Someone asked me recently what I propose to do about Iraq, since leaving would result in an international loss of face for the United States. Well, y'know, I'm not all that concerned about the country losing face. Not being able to admit blunders and staying in a bad situation because you don't want to look bad getting out of it is hardly a mark of intelligence or maturity. But, yeah, we're stuck in the box the administration built around it, and that's the way it always goes when you let hawks run free. The Democrats demands to internationalize the situation isn't really a solution either, esp. since we waited to focus on it (yeah, yeah, the Coalition of the Bribed is "international," but it's also ridiculously lopsided in our direction) until foreign nationals became common targets in the country. Aren't many countries that'll go out of their way to put their citizens in direct danger. (The USA, gearing up to dump more troops into the region, is the notable exception.) But the presence of more Western troops, American or otherwise, only exacerbates the growing sense among Iraqis that they're an occupied land, and, given the underlying religious tensions, more troops may signify a temporary "greater safety" for the troops already there, but, as we learned in Vietnam, it's only going to eventually create a more dangerous situation for all of them.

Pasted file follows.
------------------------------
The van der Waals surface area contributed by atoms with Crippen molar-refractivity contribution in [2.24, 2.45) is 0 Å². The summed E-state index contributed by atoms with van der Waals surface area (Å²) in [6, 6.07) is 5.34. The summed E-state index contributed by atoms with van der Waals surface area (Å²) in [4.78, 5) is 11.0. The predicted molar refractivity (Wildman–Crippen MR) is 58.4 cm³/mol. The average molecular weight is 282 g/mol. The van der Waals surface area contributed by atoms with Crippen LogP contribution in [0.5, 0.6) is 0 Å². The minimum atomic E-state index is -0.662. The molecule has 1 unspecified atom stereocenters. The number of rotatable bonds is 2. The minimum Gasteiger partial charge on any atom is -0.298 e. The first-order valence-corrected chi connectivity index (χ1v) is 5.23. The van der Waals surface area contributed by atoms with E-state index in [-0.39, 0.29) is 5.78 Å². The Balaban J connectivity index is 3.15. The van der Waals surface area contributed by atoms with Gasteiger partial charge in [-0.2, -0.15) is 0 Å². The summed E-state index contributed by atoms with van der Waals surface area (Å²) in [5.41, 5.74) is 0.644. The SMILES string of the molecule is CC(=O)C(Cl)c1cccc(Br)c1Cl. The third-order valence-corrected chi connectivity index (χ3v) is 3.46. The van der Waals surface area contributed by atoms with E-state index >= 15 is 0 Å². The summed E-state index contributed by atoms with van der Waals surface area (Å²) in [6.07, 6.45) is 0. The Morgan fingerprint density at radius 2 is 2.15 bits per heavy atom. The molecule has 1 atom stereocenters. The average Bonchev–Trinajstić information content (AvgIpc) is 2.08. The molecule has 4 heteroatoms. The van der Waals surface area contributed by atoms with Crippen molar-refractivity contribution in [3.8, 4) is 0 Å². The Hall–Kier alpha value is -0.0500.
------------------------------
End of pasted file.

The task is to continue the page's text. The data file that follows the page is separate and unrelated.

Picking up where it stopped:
It's a pretty good bet that most Iraqis, whichever side of the fence they fall on, probably don't want a permanent U.S. military or economic presence in Iraq, and that's pretty much what the administration has set in motion there. Now we're saying no transfer of power in June because Iraqi security forces can't control the country. Maybe yes, maybe no; their current inactivity could just as easily be interpreted as an unwillingness to get in the middle, or to act as enforcers for Halliburton and Bechtel. Because you know that's what they mean by "unable to guarantee security": unable to guarantee the security of American interests. Not that June was ever a reasonable date anyway – it seemed chosen solely to give America time to forget Iraq as an issue before the November elections – but if the administration actually has a plan for dealing with the situation, they're keeping it close to the vest. But any plan has to accept one tenet: